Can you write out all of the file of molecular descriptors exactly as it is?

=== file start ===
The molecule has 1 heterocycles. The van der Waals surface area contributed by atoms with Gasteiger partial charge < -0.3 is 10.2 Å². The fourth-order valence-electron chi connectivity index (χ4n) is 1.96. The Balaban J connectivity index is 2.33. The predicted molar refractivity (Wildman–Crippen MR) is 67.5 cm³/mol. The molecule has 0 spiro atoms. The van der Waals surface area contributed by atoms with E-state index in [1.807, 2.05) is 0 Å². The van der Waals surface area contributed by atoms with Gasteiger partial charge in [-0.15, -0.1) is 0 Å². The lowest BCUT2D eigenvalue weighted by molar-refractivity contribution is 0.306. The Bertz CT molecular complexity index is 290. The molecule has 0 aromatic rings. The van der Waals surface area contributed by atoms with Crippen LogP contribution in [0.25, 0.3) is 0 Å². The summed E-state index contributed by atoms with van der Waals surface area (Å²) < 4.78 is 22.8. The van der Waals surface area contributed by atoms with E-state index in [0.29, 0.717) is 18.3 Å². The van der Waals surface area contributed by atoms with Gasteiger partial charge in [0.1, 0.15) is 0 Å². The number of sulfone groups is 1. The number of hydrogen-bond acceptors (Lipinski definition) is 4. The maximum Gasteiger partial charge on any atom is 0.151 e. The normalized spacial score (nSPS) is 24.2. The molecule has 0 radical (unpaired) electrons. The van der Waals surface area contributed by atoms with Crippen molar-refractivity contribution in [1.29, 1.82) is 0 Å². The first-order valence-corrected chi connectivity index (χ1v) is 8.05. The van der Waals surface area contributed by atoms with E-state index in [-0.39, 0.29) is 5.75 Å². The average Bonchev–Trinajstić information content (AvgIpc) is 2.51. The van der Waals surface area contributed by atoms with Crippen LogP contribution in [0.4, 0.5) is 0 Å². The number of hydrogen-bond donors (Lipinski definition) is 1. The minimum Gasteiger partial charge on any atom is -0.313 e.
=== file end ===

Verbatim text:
The molecule has 1 heterocycles. The van der Waals surface area contributed by atoms with Gasteiger partial charge < -0.3 is 10.2 Å². The fourth-order valence-electron chi connectivity index (χ4n) is 1.96. The Balaban J connectivity index is 2.33. The predicted molar refractivity (Wildman–Crippen MR) is 67.5 cm³/mol. The molecule has 0 spiro atoms. The van der Waals surface area contributed by atoms with E-state index in [1.807, 2.05) is 0 Å². The van der Waals surface area contributed by atoms with Gasteiger partial charge in [-0.15, -0.1) is 0 Å². The lowest BCUT2D eigenvalue weighted by molar-refractivity contribution is 0.306. The Bertz CT molecular complexity index is 290. The molecule has 0 aromatic rings. The van der Waals surface area contributed by atoms with Crippen LogP contribution in [0.25, 0.3) is 0 Å². The summed E-state index contributed by atoms with van der Waals surface area (Å²) < 4.78 is 22.8. The van der Waals surface area contributed by atoms with E-state index in [0.29, 0.717) is 18.3 Å². The van der Waals surface area contributed by atoms with Gasteiger partial charge in [0.1, 0.15) is 0 Å². The number of sulfone groups is 1. The number of hydrogen-bond acceptors (Lipinski definition) is 4. The maximum Gasteiger partial charge on any atom is 0.151 e. The normalized spacial score (nSPS) is 24.2. The molecule has 0 radical (unpaired) electrons. The van der Waals surface area contributed by atoms with Crippen molar-refractivity contribution in [1.29, 1.82) is 0 Å². The first-order valence-corrected chi connectivity index (χ1v) is 8.05. The van der Waals surface area contributed by atoms with E-state index in [-0.39, 0.29) is 5.75 Å². The average Bonchev–Trinajstić information content (AvgIpc) is 2.51. The van der Waals surface area contributed by atoms with Crippen LogP contribution in [0.4, 0.5) is 0 Å². The number of hydrogen-bond donors (Lipinski definition) is 1. The minimum Gasteiger partial charge on any atom is -0.313 e.